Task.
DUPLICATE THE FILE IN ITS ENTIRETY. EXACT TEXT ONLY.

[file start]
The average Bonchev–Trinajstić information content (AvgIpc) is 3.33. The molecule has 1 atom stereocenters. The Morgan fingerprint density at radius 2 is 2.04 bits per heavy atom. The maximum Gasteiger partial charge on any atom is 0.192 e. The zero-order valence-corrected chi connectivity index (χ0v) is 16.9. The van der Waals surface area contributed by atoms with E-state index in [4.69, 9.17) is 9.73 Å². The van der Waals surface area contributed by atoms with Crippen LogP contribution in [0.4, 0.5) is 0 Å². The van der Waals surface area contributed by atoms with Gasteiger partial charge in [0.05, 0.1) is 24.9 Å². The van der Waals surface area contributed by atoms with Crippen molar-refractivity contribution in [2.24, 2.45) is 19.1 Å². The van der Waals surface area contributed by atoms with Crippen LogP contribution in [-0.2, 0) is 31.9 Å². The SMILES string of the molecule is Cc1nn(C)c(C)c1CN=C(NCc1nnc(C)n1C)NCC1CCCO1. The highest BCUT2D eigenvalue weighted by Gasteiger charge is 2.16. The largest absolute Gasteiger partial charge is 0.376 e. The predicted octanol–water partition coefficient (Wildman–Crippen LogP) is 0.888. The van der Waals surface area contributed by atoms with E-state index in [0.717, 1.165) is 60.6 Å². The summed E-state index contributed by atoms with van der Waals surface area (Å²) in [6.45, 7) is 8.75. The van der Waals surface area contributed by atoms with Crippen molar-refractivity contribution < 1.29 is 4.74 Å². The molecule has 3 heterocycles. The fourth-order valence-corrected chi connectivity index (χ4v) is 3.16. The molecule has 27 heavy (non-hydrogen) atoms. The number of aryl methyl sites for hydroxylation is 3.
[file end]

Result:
The average Bonchev–Trinajstić information content (AvgIpc) is 3.33. The molecule has 1 atom stereocenters. The Morgan fingerprint density at radius 2 is 2.04 bits per heavy atom. The maximum Gasteiger partial charge on any atom is 0.192 e. The zero-order valence-corrected chi connectivity index (χ0v) is 16.9. The van der Waals surface area contributed by atoms with E-state index in [4.69, 9.17) is 9.73 Å². The van der Waals surface area contributed by atoms with Crippen LogP contribution in [0.4, 0.5) is 0 Å². The van der Waals surface area contributed by atoms with Gasteiger partial charge in [0.05, 0.1) is 24.9 Å². The van der Waals surface area contributed by atoms with Crippen molar-refractivity contribution in [2.24, 2.45) is 19.1 Å². The van der Waals surface area contributed by atoms with Crippen LogP contribution in [-0.2, 0) is 31.9 Å². The SMILES string of the molecule is Cc1nn(C)c(C)c1CN=C(NCc1nnc(C)n1C)NCC1CCCO1. The highest BCUT2D eigenvalue weighted by Gasteiger charge is 2.16. The largest absolute Gasteiger partial charge is 0.376 e. The predicted octanol–water partition coefficient (Wildman–Crippen LogP) is 0.888. The van der Waals surface area contributed by atoms with E-state index in [0.717, 1.165) is 60.6 Å². The summed E-state index contributed by atoms with van der Waals surface area (Å²) in [6.45, 7) is 8.75. The van der Waals surface area contributed by atoms with Crippen molar-refractivity contribution < 1.29 is 4.74 Å². The molecule has 3 heterocycles. The fourth-order valence-corrected chi connectivity index (χ4v) is 3.16. The molecule has 27 heavy (non-hydrogen) atoms. The number of aryl methyl sites for hydroxylation is 3.